Moving on from the ASUS MemoPad HD7

When I received the iPad 2 three years ago, it initially addressed all my tablet needs and was dangerously close to achieving the holy grail of tech (convergence - where one device was used for all tasks). However, it was clear that the then-expensive Apple device wasn't suitable for casual outings. Unlike affluent tech users, I don't like the idea of keeping my iPad 2 in my backpack during trips to the beach. Moreover, the iPad 2 was too good a productive device for just casually reading Web of Spider-Man comic books, watching Terminator: The Sarah Connor Chronicles, perusing EPUBs or just surfing the Internet. Thus, I purchased a what online tech sites back in 2013 called the "sleeper hit of the year": the ASUS MemoPad HD7.

 
 

Roughly two years later, I'm packing the MemoPad HD7 for storage and switching over to an Android 5.1-powered Sony Xperia C3 and a Windows 10-upgraded HP Stream 8. The MemoPad HD7 wasn't perfect and maybe it would have lasted longer if I hadn't purchased a refurbished product rather than a Mainland China release that required Framaroot to install Google Play.

The MemoPad HD7, though underpowered compared to the iPad 2 and struggled with large PDFs, was great for reading comic books using Perfect Viewer, watching movies using VLC, reading news via apps and just browsing in general. It was a brick and felt disposable at times but it became my primary entertainment device. It was a thick tablet compared to Samsung's later Galaxy Tab releases but the audio was fine and the 7" form factor made it more travel-friendly than the iPad 2 (you can slip it into your khakis easily).

 
 


The 7" MemoPad HD7 next to a 4.5" Lumia 925, 8" HP Stream 8, 5.5" Sony Xperia C3 and the 9.7" IPad 2.


Arguably the greatest flaw in the MemoPad HD7 was the user - I'm working in China where Google Play is blocked and without VPN couldn't update the apps. The second obvious flaw of the MemoPad HD7 was it was stuck at Android 4.2, which is a far cry from the popular KitKat and the controversial but newer 5.x (Lollipop). However, it was neither of the two flaws that finally made me switch to the Xperia C3 and HP Stream 8 - the touch screen started to go bonkers and would randomly start launching apps and navigating across screens. The device is still fine in all other aspects but became unusable due to the touch screen.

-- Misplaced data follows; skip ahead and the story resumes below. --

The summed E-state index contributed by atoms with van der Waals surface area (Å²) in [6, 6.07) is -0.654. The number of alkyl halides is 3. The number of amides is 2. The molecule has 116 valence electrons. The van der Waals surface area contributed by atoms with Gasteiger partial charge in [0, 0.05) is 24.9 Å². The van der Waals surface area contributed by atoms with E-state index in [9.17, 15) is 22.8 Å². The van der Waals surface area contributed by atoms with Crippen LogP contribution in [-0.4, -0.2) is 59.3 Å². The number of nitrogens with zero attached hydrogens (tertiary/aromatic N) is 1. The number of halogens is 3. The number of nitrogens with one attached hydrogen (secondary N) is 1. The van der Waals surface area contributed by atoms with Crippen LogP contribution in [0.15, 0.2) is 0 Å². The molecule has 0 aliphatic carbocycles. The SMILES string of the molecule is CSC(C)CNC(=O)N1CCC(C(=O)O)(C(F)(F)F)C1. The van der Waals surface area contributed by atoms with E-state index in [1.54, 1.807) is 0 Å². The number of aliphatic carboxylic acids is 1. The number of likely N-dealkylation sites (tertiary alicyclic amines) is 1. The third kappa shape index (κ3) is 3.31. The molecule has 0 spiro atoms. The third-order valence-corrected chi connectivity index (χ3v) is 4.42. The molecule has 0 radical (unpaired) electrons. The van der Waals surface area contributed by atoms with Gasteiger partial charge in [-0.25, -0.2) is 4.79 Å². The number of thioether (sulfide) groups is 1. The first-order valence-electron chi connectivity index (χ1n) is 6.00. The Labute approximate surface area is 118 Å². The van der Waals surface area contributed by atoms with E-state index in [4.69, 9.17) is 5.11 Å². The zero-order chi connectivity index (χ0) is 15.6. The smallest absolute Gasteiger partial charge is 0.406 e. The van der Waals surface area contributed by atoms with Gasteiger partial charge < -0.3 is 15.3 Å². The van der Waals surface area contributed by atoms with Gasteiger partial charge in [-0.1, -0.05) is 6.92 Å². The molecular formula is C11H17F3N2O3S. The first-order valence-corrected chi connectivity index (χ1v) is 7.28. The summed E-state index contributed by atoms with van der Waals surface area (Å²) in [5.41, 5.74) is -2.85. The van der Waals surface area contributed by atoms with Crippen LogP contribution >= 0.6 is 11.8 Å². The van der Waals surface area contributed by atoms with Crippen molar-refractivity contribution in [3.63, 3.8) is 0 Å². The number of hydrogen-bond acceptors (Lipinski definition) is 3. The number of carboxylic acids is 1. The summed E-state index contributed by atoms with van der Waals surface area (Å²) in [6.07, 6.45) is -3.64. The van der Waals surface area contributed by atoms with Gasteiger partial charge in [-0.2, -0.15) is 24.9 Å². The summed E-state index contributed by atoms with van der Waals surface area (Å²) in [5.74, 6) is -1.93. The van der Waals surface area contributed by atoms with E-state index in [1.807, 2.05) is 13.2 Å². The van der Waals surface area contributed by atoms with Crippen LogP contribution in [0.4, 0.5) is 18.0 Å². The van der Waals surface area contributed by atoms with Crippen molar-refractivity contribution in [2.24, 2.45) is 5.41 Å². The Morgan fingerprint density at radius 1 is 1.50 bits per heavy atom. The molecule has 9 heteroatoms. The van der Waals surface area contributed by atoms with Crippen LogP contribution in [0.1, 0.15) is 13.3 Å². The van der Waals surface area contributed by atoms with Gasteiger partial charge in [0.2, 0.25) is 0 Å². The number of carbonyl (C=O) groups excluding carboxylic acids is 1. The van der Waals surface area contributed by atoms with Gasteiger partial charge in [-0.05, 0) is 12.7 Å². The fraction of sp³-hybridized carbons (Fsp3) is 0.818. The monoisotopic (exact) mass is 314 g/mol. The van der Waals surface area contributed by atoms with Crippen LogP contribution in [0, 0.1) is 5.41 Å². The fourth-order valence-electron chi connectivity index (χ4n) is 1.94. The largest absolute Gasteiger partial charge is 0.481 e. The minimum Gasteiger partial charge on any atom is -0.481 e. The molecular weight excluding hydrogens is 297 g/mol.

Android 4.2 Settings screen. Android 4.2 is still seen in many devices today.

Note:
What caused the sudden glitch in the touch screen software or hardware? There are no cracks on the screen and the back cover, though smudged, is undamaged, as is the circuit board. It could be the lack of updates that did it but it's more likely caused by the daily rigors of use, though I didn't dunk it into water or throw it against the wall. Still, another reason is that my MemoPad HD7's refurbished origins may have finally caught up with it.

To be fair to the MemoPad HD7, its cheap price made me less worried about it than the iPad 2 or even my Lumia 925 and yet it survived my daily abuse. The battery life is still pretty good and I regret having to finally power it off (the touch screen glitch is really bad). As I tinker around with the 2014 Stream 8 I upgraded to Windows 10, I keep missing the MemoPad HD7's reliability and simplicity. Although the Stream 8 has the advantage of regular Windows updates and a more spacious screen, I truly doubt it can match the MemoPad HD7's battery life, portability and usability.


 
 


MemoPad HD7 Home Screen. Bye MemoPad HD7! You've been great!

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